August Almanac & Vital Stats: Challenging Month in Post-Election Years
By: Jeffrey A. Hirsch & Christopher Mistal
July 22, 2021
Money flows from harvesting made August a great stock market month in the first half of the Twentieth Century. It was the best month from 1901 to 1951. In 1900, 37.5% of the population was farming. Now that less than 2% farm, August is amongst the worst months of the year. It is the worst DJIA, S&P 500, Russell 1000 and Russell 2000 month over the last 33 years, 1988-2020 with average declines ranging from 0.4% by Russell 2000 to 0.8% by DJIA. For NASDAQ August ranks second worst over the same period with an average gain of 0.2%. 
Contributing to this poor performance since 1987; the second shortest bear market in history (45 days) caused by turmoil in Russia, the Asian currency crisis and the Long-Term Capital Management hedge fund debacle ending August 31, 1998 with the DJIA shedding 6.4% that day. DJIA dropped a record 1344.22 points for the month, off 15.1%—which is the second worst monthly percentage DJIA loss since 1950. Saddam Hussein triggered a 10.0% slide in August 1990. The best DJIA gains occurred in 1982 (11.5%) and 1984 (9.8%) as bear markets ended. Sizeable losses in 2010, 2011, 2013 and 2015 of over 4% on DJIA have widened Augusts’ average decline.
In post-election years, Augusts’ rankings are little changed. August is the worst month for DJIA and Russell 1000 and second worst for S&P 500, NASDAQ and Russell 2000. Average declines in post-election year Augusts swell to 0.8% by Russell 2000 to 1.7% by DJIA. Each index has also seen more declining post-election year Augusts than positive.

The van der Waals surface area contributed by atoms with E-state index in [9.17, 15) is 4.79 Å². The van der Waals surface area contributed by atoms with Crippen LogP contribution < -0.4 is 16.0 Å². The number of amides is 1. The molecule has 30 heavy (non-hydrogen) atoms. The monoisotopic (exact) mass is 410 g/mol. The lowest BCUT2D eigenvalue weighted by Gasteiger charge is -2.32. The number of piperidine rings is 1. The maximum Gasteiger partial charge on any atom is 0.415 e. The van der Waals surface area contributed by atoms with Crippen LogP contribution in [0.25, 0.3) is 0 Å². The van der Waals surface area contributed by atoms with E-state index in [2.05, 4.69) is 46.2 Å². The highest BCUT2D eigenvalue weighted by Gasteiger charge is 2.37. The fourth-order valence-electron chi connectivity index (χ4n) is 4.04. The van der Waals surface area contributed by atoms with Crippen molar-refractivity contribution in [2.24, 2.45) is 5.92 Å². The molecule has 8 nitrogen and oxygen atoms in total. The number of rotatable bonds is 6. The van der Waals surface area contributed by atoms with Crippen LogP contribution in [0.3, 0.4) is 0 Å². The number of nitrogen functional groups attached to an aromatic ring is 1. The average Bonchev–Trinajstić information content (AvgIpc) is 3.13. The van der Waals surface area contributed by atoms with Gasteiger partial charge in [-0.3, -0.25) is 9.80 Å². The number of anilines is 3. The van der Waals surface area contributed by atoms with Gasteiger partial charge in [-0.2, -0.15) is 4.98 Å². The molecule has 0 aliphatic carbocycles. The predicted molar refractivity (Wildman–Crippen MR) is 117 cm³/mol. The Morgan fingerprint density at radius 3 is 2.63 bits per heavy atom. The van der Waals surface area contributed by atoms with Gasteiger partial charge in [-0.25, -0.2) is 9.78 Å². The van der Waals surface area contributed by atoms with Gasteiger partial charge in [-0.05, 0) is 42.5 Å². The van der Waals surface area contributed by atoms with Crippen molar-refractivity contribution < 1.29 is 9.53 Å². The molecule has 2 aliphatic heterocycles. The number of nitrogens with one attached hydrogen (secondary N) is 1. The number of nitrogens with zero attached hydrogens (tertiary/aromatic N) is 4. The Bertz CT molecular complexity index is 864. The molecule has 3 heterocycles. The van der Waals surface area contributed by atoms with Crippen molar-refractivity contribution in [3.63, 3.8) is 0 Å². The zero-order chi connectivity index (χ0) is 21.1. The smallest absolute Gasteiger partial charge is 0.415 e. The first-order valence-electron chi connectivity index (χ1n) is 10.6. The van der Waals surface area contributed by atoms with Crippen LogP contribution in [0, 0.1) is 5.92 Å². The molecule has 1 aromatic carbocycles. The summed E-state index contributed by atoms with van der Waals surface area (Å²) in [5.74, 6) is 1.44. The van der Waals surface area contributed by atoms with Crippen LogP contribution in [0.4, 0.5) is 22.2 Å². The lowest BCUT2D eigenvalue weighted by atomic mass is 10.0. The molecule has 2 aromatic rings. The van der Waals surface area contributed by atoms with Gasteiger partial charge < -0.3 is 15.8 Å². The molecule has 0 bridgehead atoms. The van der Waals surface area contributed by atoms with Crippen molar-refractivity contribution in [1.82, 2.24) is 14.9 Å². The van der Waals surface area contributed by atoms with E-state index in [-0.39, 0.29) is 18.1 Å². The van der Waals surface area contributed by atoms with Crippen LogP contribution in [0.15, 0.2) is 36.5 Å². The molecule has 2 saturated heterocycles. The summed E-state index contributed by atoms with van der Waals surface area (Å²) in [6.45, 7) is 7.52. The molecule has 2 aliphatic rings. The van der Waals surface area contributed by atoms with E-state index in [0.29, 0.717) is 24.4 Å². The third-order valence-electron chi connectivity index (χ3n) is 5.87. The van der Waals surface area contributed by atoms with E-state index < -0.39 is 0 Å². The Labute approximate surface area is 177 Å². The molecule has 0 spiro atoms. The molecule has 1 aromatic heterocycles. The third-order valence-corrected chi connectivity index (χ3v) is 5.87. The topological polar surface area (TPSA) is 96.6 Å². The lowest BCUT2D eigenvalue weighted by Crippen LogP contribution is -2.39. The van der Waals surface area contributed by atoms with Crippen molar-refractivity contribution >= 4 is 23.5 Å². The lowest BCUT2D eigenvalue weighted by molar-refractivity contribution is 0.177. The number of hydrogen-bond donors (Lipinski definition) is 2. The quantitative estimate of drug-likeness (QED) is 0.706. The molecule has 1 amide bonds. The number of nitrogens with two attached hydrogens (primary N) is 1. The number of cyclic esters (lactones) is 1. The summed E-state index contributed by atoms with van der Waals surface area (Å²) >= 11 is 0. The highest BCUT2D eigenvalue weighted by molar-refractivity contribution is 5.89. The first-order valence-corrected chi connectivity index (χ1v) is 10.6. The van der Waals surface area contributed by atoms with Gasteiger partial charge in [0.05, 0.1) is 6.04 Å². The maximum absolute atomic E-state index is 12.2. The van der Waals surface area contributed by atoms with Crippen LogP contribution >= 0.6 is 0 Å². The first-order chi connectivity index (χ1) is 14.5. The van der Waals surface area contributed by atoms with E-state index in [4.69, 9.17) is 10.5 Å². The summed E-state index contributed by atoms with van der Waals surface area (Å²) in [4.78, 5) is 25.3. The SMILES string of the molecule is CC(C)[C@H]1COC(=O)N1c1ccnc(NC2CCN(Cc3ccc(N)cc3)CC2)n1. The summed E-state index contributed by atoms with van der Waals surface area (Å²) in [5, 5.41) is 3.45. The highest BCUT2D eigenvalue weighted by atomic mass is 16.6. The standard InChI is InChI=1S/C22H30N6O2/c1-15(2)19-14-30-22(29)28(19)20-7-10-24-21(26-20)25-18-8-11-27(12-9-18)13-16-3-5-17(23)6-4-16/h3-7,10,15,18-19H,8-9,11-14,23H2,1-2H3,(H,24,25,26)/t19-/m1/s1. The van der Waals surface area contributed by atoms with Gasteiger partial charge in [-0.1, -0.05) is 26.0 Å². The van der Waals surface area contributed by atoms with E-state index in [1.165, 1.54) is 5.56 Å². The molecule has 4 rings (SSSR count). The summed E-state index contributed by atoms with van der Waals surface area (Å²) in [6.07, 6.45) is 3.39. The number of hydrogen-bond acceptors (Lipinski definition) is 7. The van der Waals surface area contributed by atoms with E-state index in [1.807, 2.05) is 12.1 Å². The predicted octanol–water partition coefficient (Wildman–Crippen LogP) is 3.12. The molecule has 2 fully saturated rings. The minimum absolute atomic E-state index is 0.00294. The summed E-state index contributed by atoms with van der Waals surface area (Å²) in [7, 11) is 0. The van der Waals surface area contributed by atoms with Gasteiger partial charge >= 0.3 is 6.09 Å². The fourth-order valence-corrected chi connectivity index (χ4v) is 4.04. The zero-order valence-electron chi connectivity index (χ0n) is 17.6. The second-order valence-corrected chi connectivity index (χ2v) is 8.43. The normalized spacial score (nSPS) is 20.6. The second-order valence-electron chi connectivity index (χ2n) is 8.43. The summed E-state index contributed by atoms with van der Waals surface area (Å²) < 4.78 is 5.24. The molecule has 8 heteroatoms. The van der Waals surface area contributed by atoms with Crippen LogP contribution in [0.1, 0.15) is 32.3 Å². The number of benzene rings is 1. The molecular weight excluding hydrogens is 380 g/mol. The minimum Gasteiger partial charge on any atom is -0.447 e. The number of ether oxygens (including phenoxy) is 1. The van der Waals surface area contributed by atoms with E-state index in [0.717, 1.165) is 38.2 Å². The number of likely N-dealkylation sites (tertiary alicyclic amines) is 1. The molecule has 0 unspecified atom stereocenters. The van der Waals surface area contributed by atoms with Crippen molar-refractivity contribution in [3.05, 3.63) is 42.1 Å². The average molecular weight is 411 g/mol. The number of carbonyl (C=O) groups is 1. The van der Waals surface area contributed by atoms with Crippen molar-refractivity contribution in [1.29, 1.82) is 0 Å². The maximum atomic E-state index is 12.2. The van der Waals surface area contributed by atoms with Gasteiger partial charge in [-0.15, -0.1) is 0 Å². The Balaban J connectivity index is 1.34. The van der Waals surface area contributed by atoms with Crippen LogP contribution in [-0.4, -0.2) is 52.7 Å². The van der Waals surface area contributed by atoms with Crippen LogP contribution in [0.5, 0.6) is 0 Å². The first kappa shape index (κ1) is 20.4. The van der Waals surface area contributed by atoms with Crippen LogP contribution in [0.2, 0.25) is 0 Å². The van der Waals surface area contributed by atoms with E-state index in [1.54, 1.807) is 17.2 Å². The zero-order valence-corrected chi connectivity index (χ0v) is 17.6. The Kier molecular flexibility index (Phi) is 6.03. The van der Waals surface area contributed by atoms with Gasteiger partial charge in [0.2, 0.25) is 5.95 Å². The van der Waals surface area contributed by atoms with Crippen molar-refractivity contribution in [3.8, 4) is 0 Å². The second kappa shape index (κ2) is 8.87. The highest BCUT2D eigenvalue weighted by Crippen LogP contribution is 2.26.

[Election Year August Mini Table]
The first nine trading days of the month have exhibited weakness while mid-month is better. Note the bullish cluster from August 16 through 20. The end of August tends to be weaker when traders evacuate Wall Street for the summer finale. The last five days have declined in 13 of the last 25 years with the S&P 500 up only eight times on the penultimate day in the past 25 years. In the last 25 years, the last five days of August have averaged losses of: Dow Jones Industrials, –0.7%; S&P 500, –0.5% and NASDAQ, –0.04%. Since 2014, the last five days have been improving with only one loss by DJIA, S&P 500 and NASDAQ.
On Monday of expiration the Dow has been up 16 of the last 26 years with five up more than 1%, while on expiration Friday it has dropped in 7 of the last 11 years. Expiration week is down more than half the time since 1990, with some sizable losses; –2.6% in 1990, –2.3% in 1992, –4.2% in 1997, –4.0% in 2011, –2.2% in 2013 and –5.8% in 2015. The week after expiration is mildly stronger up 19 of the last 31.
August 2021 Vital Stats Table Image